Priten Shah

“I APPROACHED AI and the Future of Education with some trepidation. Two factors eased my way into this highly readable account, helpfully subtitled Teaching in the age of artificial intelligence. A useful, simple definition, to start with, tells me that artificial intelligence (AI) is “simulation of human intelligence by machines”. Second, even for the most technophobic among us, it is reassuring to be told that AI is not new. It already surrounds us.

Voice recognition is already a familiar example of “narrow AI”. Alexa is a familiar presence in many homes. In a similar vein, the hugely successful Abba avatar performance in London is currently grossing £1.6 million a week. A young, fit-looking Benny Andersson reassures the crowd: “This is really me, I just look very good for my age.” It looks like him, sings like him, but, at exactly the same time as he made the comment, the real 77-year-old Benny was at home in Stockholm, walking his dogs.

The dreaded word “algorithm” soon appears. The hapless Gavin Williamson’s A-level fiasco now pales into insignificance alongside Horizon and the Post Office.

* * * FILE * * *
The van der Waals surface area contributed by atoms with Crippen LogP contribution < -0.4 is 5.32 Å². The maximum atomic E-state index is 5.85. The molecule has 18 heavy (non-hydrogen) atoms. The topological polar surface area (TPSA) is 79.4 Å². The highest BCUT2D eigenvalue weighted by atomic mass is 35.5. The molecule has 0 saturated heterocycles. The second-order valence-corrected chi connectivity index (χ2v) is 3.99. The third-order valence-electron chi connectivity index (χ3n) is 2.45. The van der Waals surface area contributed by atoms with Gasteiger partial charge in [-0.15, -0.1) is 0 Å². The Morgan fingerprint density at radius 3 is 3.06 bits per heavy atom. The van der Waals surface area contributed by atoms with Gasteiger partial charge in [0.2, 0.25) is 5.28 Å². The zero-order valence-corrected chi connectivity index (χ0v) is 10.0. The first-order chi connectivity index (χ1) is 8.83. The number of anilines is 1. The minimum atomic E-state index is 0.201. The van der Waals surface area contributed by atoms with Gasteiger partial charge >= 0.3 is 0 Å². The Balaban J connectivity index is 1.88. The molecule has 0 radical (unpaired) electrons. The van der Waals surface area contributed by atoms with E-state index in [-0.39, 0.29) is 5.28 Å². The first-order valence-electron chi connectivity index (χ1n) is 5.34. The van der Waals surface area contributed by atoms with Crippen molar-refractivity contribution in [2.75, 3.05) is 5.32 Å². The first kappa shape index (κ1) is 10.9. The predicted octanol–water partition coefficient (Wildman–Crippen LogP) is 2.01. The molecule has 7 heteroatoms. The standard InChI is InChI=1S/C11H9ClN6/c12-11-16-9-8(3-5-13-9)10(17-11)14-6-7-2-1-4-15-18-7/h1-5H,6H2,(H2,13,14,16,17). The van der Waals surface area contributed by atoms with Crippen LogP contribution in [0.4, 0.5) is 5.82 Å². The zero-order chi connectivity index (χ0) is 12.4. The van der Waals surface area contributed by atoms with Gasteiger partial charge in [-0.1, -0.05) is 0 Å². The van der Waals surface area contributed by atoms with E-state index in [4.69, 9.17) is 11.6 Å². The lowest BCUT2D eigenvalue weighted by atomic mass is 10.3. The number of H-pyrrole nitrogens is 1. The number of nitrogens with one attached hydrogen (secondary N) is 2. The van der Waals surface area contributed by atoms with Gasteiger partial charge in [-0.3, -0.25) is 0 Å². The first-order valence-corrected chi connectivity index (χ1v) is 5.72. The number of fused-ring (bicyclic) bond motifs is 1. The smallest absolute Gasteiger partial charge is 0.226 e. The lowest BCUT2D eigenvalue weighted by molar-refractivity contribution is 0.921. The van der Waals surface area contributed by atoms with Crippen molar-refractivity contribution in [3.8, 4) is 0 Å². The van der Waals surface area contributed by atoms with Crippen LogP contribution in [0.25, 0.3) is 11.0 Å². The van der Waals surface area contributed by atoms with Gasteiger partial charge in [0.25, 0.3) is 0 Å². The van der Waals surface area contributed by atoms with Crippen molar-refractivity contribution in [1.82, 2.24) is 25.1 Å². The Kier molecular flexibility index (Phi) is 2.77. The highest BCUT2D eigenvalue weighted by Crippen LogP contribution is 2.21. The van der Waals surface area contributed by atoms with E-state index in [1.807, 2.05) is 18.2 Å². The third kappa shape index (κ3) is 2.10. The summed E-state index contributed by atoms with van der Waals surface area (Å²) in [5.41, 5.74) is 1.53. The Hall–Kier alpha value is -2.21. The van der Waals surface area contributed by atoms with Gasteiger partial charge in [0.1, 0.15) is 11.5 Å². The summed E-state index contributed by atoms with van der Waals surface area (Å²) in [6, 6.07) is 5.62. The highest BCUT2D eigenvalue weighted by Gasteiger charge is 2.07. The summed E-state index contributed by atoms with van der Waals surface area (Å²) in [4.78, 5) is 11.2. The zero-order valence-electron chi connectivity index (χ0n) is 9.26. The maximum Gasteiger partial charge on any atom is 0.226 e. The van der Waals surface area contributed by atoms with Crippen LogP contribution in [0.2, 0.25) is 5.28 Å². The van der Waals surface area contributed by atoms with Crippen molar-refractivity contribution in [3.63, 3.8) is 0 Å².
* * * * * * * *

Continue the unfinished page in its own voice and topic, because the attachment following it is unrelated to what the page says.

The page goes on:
It is when the author turns to “generative” AI that the book addresses the unknown future, and particularly AI’s implications for education. As the name implies, reports, dissertations, and presentations can all be generated by AI. The benefits for students are obvious — as they are for teachers, also, who are able to create customised learning materials. How long will it be before marking is a thing of the past, and personalised feedback becomes the norm? Then you would see teachers eagerly seizing these new tools.

The real strength of this timely volume relates to the new ethical questions that will arise, bearing in mind Shah’s stark warning that “AI technology was not primarily built for education.” Plagiarism and general cheating are already making many educational assignments look futile. Furthermore, as we already know to our cost, the inputted data may be biased in the first place, or inappropriate, or hopelessly flawed.

Finally, there are reflections on the coming far-reaching changes to employment — retail, transport, and manufacturing being obvious examples. On the other hand, empathy, social skills, and emotional intelligence are currently required in schools as never before. No machine is yet capable of those “soft” skills.

We don’t yet know the full ramifications of AI. But it would be harder to find a better summary of where we are at with AI, and how best to cope both with the here-and-now, and what is to come. The book is superb, and a must for all aspiring leaders.”